having the smallest number of steps, averaged over all possible paths 
through the key. But you will seldom be satisfied with this, so you will 
need to refine the key by editing and rerunning the action sets.

(1) If you have numeric characters, they won't be used unless you divide 
them into ranges with a KEY STATES directive in 'tokey'. E.g.
     *KEY STATES 26,~2/2-5/5~
meaning 'up to 2', '2-5', and '5 or more'.

(2) Some characters are easier to use, or have a lower probability of 
error. For these characters, set a higher 'reliability' in the Key action 
set. You could use the reliabilities that you are (I hope!) using in 
Intkey. Alternatively, start afresh and set higher reliabilities for your 
preferred characters, and lower ones for poor or inaccessible characters. 
The allowed values are 0 to 10, and the default value is 5. E.g.

*CHARACTER RELIABILITIES 26,9 27,8 44,8 45-47,7 69,1 70,2

If you have altered 'tokey' (or altered the DELTA data), rerun 'tokey'. 
Then rerun the Key action set, and examine the resulting key. If you would 
prefer different characters to be used at some places, change the relevant 
character reliabilities (i.e. increase the reliabilities of characters 
that you would prefer to be used, and/or decrease the reliabilities of 
characters that you would prefer /not/ to be used).

Iterating this process a few times will usually produce a satisfactory 
key. There are also other options available, e.g. how strongly the 
character reliabilities influence the structure of the key, and how hard 
the program tries to avoid taxa coming out more than once in the key. You 
can also override the automatic character selection at any point in the 
key. For details, see the chapter on Key in the User's Guide to the DELTA 
System (http://delta-intkey.com/www/uguide.htm).

To make special-purpose keys, e.g. for for vegetative, flower, or fruit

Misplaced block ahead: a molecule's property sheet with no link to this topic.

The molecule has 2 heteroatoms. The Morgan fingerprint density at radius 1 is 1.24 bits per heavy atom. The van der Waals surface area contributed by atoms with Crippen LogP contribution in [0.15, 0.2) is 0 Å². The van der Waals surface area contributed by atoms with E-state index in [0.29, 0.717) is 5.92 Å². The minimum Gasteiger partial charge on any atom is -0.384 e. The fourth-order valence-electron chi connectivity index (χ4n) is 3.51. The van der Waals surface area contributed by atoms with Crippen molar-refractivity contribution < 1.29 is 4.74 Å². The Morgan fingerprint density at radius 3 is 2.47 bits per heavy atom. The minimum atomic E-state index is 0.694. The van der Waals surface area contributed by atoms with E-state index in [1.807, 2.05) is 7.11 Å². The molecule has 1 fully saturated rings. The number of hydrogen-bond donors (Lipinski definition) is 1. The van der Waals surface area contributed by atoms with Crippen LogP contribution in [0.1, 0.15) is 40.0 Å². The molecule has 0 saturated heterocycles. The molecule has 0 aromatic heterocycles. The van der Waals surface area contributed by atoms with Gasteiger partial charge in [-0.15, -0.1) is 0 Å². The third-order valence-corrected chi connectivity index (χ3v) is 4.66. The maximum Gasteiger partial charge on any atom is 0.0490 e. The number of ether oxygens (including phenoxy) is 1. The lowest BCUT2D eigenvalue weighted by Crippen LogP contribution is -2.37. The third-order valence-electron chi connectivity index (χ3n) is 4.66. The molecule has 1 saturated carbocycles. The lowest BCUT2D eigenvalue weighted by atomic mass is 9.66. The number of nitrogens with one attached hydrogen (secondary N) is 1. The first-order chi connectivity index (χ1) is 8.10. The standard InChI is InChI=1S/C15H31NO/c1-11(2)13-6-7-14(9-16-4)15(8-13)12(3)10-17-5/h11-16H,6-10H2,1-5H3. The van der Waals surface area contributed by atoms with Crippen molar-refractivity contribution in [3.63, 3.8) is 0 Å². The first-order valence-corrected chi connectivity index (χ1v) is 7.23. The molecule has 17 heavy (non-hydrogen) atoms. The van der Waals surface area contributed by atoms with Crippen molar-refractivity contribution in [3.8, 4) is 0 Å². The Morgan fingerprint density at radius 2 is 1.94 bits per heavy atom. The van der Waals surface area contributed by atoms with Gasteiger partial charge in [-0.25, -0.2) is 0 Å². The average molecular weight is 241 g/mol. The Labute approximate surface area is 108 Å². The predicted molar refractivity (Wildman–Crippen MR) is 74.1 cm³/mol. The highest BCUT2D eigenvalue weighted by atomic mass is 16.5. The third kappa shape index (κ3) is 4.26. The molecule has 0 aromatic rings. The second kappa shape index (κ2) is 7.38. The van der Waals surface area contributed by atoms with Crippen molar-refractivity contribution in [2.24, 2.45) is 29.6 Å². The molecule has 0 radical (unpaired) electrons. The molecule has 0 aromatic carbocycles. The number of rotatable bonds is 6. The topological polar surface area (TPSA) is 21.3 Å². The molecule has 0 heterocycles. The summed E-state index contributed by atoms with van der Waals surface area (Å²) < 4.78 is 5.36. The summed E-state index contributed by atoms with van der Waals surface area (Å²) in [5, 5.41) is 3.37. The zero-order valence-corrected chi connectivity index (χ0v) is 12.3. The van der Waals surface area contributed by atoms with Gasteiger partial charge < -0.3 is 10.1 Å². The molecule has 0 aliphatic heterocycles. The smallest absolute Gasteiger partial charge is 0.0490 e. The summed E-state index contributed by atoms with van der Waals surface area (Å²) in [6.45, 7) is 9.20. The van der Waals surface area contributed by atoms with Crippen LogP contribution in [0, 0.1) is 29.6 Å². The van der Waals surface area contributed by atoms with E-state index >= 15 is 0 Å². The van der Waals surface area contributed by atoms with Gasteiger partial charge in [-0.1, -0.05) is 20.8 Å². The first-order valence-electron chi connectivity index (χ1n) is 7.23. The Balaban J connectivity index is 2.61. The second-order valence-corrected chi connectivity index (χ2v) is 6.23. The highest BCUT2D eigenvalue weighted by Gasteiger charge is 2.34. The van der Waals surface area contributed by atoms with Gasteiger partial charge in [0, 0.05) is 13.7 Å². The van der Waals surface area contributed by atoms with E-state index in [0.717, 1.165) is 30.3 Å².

characters, specify the required characters with an INCLUDE CHARACTERS 
directive in the Key action set, and (preferably) save it with a different 
name, e.g. 'keyveg'. You might also need to make a few adjustments to the 
reliabilities. With an interactive program, you would have to start again 
from scratch.

If the DELTA data change, e.g. if new taxa are added, satisfactory new 
keys will usually be obtained by simply rerunning the unchanged action sets.

To make strictly dichotomous keys, use the KEY STATES directive to combine 
states as necessary, so that only 2 states remain. But I advise against 
uncritically converting /all/ multistate characters in this way (unless 
require by editorial policy), as it will often make the key more 
cumbersome, and it may make some characters harder to use. For example,

     Flowers blue
     Flowers purple
     Flowers white

is easier to use than

     Flowers blue
     Flowers not blue

In the first form, the alternatives to 'blue' are immediately apparent. In 
the second form, the user would be more likely to mistakenly deem a purple 
flower to be blue - which would be a reasonable choice if the unspecified 
alternatives comprising 'not blue' happened to be 'red or yellow' rather 
than 'purple or white'.

Mike Dallwitz
Contact information: http://delta-intkey.com/contact/dallwitz.htm
DELTA home page: http://delta-intkey.com